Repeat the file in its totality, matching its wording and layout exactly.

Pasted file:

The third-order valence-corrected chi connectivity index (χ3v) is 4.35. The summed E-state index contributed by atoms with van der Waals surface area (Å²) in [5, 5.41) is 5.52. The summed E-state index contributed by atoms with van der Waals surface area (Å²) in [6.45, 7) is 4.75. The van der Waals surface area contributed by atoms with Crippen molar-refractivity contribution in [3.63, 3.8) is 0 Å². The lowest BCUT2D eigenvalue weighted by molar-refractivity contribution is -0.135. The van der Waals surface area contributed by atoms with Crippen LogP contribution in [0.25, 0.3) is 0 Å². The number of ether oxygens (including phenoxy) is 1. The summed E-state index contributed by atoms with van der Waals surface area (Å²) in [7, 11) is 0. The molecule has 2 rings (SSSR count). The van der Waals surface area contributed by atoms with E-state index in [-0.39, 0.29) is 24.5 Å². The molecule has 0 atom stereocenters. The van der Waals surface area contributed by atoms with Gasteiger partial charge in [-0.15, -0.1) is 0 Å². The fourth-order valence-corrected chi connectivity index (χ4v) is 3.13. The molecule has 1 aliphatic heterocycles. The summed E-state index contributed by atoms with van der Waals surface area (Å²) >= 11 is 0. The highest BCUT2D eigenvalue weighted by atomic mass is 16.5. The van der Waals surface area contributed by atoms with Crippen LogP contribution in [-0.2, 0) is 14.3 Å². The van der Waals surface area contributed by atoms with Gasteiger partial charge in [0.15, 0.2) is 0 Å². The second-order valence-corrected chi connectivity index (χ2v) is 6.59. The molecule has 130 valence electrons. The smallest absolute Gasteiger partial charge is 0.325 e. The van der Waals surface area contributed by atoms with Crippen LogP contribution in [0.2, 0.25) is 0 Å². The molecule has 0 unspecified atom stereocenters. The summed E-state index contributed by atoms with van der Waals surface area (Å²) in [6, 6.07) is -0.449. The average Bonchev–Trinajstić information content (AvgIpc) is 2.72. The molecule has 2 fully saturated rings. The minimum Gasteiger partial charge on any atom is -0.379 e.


The third-order valence-corrected chi connectivity index (χ3v) is 4.35. The summed E-state index contributed by atoms with van der Waals surface area (Å²) in [5, 5.41) is 5.52. The summed E-state index contributed by atoms with van der Waals surface area (Å²) in [6.45, 7) is 4.75. The van der Waals surface area contributed by atoms with Crippen molar-refractivity contribution in [3.63, 3.8) is 0 Å². The lowest BCUT2D eigenvalue weighted by molar-refractivity contribution is -0.135. The van der Waals surface area contributed by atoms with Crippen LogP contribution in [0.25, 0.3) is 0 Å². The number of ether oxygens (including phenoxy) is 1. The summed E-state index contributed by atoms with van der Waals surface area (Å²) in [7, 11) is 0. The molecule has 2 rings (SSSR count). The van der Waals surface area contributed by atoms with E-state index in [-0.39, 0.29) is 24.5 Å². The molecule has 0 atom stereocenters. The van der Waals surface area contributed by atoms with Gasteiger partial charge in [-0.15, -0.1) is 0 Å². The fourth-order valence-corrected chi connectivity index (χ4v) is 3.13. The molecule has 1 aliphatic heterocycles. The summed E-state index contributed by atoms with van der Waals surface area (Å²) >= 11 is 0. The highest BCUT2D eigenvalue weighted by atomic mass is 16.5. The van der Waals surface area contributed by atoms with Crippen LogP contribution in [-0.2, 0) is 14.3 Å². The van der Waals surface area contributed by atoms with Gasteiger partial charge in [0.15, 0.2) is 0 Å². The second-order valence-corrected chi connectivity index (χ2v) is 6.59. The molecule has 130 valence electrons. The smallest absolute Gasteiger partial charge is 0.325 e. The van der Waals surface area contributed by atoms with Crippen LogP contribution in [0.2, 0.25) is 0 Å². The molecule has 0 unspecified atom stereocenters. The summed E-state index contributed by atoms with van der Waals surface area (Å²) in [6, 6.07) is -0.449. The average Bonchev–Trinajstić information content (AvgIpc) is 2.72. The molecule has 2 fully saturated rings. The minimum Gasteiger partial charge on any atom is -0.379 e.